FishUpdate | 12 September, 2007
Iceland moves closer to full trade deal with China
ICELAND, one of the world’s largest fish producers, is moving closer to a free trade deal with China, one of the world’s fastest growing consumers of seafood.
Representatives of the Trade Council of Iceland and the Trade Development Bureau of the Ministry of Commerce in China have signed a three-year agreement on co-operation in furthering commerce and trade between the two countries.
European fish processors are worried that the price of white fish, salmon and prawns could rise even higher than they are now if China becomes a fish buyer in a big way.
The agreement was signed in Reykjavik on Monday by Zhang Chaomei, Deputy-Director of the Chinese Bureau, and Jon Asbergsson, Managing Director of the Trade Council of Iceland.
The Trade Council is an organisation which helps Icelandic companies to sell their products, services, and to gain know-how in the international marketplace. The Council has a seven-member executive board appointed by the minister for foreign affairs and comprised of business leaders from all sectors of the Icelandic economy. It also employs a total of 25 marketing professionals, 19 based in Iceland and six overseas. The Trade Council of Iceland is organised into a number of main service areas which include market development, information services and investment.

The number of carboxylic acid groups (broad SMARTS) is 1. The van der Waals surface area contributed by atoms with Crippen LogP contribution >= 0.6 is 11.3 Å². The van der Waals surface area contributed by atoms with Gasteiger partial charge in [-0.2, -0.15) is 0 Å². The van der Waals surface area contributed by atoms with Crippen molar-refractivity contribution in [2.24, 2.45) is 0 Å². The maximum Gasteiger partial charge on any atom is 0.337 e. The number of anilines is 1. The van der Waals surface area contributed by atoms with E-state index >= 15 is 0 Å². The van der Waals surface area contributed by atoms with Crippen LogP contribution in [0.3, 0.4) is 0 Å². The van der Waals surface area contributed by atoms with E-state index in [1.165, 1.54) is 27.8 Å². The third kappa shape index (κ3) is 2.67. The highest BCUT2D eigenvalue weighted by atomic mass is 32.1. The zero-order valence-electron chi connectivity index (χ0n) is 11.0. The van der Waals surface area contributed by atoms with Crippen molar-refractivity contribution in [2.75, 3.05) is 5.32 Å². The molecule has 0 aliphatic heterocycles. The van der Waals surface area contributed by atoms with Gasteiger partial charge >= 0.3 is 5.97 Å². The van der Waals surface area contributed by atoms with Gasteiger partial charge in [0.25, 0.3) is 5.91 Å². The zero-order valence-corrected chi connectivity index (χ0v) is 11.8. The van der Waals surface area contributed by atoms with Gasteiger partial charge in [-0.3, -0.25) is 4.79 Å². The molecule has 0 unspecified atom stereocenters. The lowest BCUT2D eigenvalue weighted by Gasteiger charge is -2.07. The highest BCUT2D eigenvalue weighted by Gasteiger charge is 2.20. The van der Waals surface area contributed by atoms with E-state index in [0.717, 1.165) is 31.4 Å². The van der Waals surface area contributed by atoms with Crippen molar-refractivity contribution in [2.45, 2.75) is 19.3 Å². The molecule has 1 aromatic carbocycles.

In April, China and Iceland started talks on a free trade agreement between the two countries in a move which both sides hope will lead to a full free trade deal later in the year.
Wang Xinpei, spokesperson for the foreign ministry, said at the time that the first stage of the discussions includes negotiations on trade in goods, services and other sectors. “We hope the first round of talks will yield positive results through joint efforts from the two sides,” he said. He added that the proposed free trade agreement has a potential impact on bilateral economic and trade relations between Iceland and China.
Gunnar Snorri Gunnarsson, Iceland’s ambassador to China, said in an interview with People’s Daily earlier this year that he expected the agreement to be comprehensive and to cover trade, services and investments.
The worry for Europe is that if, as now seems almost certain, China does strike a tariff free deal with Iceland, it could lead to increased pressure on Iceland’s strictly controlled fish supply. China has a population approaching 1.6 billion, but more significantly it has a huge and growing wealthy middle class with a taste for many things Western - and that includes seafood along with BMW cars. If they start buying Icelandic cod and haddock in significant quantities it will almost certainly push up prices even higher. The UK and the Humber markets in particular depend on Iceland for 70 per cent of its overall white fish supply and prices have risen sharply in the past 18 months.
There have also been food safety concerns about certain types of seafood coming out of China. The United States Food and Drug Administration (FDA) recently announced a broader import control of all farm-raised catfish, basa, shrimp, dace (related to carp) and eel from China.
And food relating to Chinese fishery products was on the agenda when the European Health Commissioner Markos Kyprianou visited the People’s Republic of China and Hong Kong recently to discuss improved cooperation on public health issues.